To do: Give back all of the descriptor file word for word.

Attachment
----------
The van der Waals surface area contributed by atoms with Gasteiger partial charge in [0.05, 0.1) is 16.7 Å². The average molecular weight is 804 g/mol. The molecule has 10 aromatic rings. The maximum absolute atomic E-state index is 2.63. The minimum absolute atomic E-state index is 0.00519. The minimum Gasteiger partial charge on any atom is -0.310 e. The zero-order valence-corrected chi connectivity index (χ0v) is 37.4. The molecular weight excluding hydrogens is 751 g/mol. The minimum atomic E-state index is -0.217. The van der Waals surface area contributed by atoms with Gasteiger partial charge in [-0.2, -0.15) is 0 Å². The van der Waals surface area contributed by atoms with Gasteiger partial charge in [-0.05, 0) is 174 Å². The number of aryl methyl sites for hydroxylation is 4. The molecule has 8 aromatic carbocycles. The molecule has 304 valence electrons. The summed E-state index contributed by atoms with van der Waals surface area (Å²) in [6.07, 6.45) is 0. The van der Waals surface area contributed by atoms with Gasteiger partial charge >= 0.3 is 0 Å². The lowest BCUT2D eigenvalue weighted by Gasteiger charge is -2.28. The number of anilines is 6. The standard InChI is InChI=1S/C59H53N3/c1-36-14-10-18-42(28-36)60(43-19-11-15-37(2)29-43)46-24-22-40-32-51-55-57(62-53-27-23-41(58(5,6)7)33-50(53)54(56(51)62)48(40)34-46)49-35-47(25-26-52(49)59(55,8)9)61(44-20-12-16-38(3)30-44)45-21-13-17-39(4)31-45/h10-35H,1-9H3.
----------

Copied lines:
The van der Waals surface area contributed by atoms with Gasteiger partial charge in [0.05, 0.1) is 16.7 Å². The average molecular weight is 804 g/mol. The molecule has 10 aromatic rings. The maximum absolute atomic E-state index is 2.63. The minimum absolute atomic E-state index is 0.00519. The minimum Gasteiger partial charge on any atom is -0.310 e. The zero-order valence-corrected chi connectivity index (χ0v) is 37.4. The molecular weight excluding hydrogens is 751 g/mol. The minimum atomic E-state index is -0.217. The van der Waals surface area contributed by atoms with Gasteiger partial charge in [-0.2, -0.15) is 0 Å². The van der Waals surface area contributed by atoms with Gasteiger partial charge in [-0.05, 0) is 174 Å². The number of aryl methyl sites for hydroxylation is 4. The molecule has 8 aromatic carbocycles. The molecule has 304 valence electrons. The summed E-state index contributed by atoms with van der Waals surface area (Å²) in [6.07, 6.45) is 0. The van der Waals surface area contributed by atoms with Gasteiger partial charge >= 0.3 is 0 Å². The lowest BCUT2D eigenvalue weighted by Gasteiger charge is -2.28. The number of anilines is 6. The standard InChI is InChI=1S/C59H53N3/c1-36-14-10-18-42(28-36)60(43-19-11-15-37(2)29-43)46-24-22-40-32-51-55-57(62-53-27-23-41(58(5,6)7)33-50(53)54(56(51)62)48(40)34-46)49-35-47(25-26-52(49)59(55,8)9)61(44-20-12-16-38(3)30-44)45-21-13-17-39(4)31-45/h10-35H,1-9H3.